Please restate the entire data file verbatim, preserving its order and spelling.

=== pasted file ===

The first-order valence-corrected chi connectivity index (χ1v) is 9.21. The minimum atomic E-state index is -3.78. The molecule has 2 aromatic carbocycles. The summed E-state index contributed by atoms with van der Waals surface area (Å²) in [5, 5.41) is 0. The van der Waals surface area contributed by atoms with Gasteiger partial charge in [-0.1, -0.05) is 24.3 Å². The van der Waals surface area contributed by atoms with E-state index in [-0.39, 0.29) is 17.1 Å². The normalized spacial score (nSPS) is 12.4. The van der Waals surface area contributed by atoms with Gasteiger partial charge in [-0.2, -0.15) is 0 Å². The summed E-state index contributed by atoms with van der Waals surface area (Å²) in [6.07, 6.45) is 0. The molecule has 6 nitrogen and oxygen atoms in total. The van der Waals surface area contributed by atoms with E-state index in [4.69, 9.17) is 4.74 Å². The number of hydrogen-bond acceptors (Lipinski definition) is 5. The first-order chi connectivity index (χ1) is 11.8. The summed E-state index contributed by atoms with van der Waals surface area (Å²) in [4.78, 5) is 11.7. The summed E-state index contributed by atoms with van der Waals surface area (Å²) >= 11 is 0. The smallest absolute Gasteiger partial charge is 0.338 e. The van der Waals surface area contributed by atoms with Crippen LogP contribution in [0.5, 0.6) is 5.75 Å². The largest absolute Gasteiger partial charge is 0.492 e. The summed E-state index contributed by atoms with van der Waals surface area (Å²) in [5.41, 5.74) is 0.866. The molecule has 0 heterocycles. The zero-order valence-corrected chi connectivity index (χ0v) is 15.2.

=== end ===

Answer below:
The first-order valence-corrected chi connectivity index (χ1v) is 9.21. The minimum atomic E-state index is -3.78. The molecule has 2 aromatic carbocycles. The summed E-state index contributed by atoms with van der Waals surface area (Å²) in [5, 5.41) is 0. The van der Waals surface area contributed by atoms with Gasteiger partial charge in [-0.1, -0.05) is 24.3 Å². The van der Waals surface area contributed by atoms with E-state index in [-0.39, 0.29) is 17.1 Å². The normalized spacial score (nSPS) is 12.4. The van der Waals surface area contributed by atoms with Gasteiger partial charge in [-0.2, -0.15) is 0 Å². The summed E-state index contributed by atoms with van der Waals surface area (Å²) in [6.07, 6.45) is 0. The molecule has 6 nitrogen and oxygen atoms in total. The van der Waals surface area contributed by atoms with E-state index in [4.69, 9.17) is 4.74 Å². The number of hydrogen-bond acceptors (Lipinski definition) is 5. The first-order chi connectivity index (χ1) is 11.8. The summed E-state index contributed by atoms with van der Waals surface area (Å²) in [4.78, 5) is 11.7. The summed E-state index contributed by atoms with van der Waals surface area (Å²) >= 11 is 0. The smallest absolute Gasteiger partial charge is 0.338 e. The van der Waals surface area contributed by atoms with Crippen LogP contribution in [0.5, 0.6) is 5.75 Å². The largest absolute Gasteiger partial charge is 0.492 e. The summed E-state index contributed by atoms with van der Waals surface area (Å²) in [5.41, 5.74) is 0.866. The molecule has 0 heterocycles. The zero-order valence-corrected chi connectivity index (χ0v) is 15.2.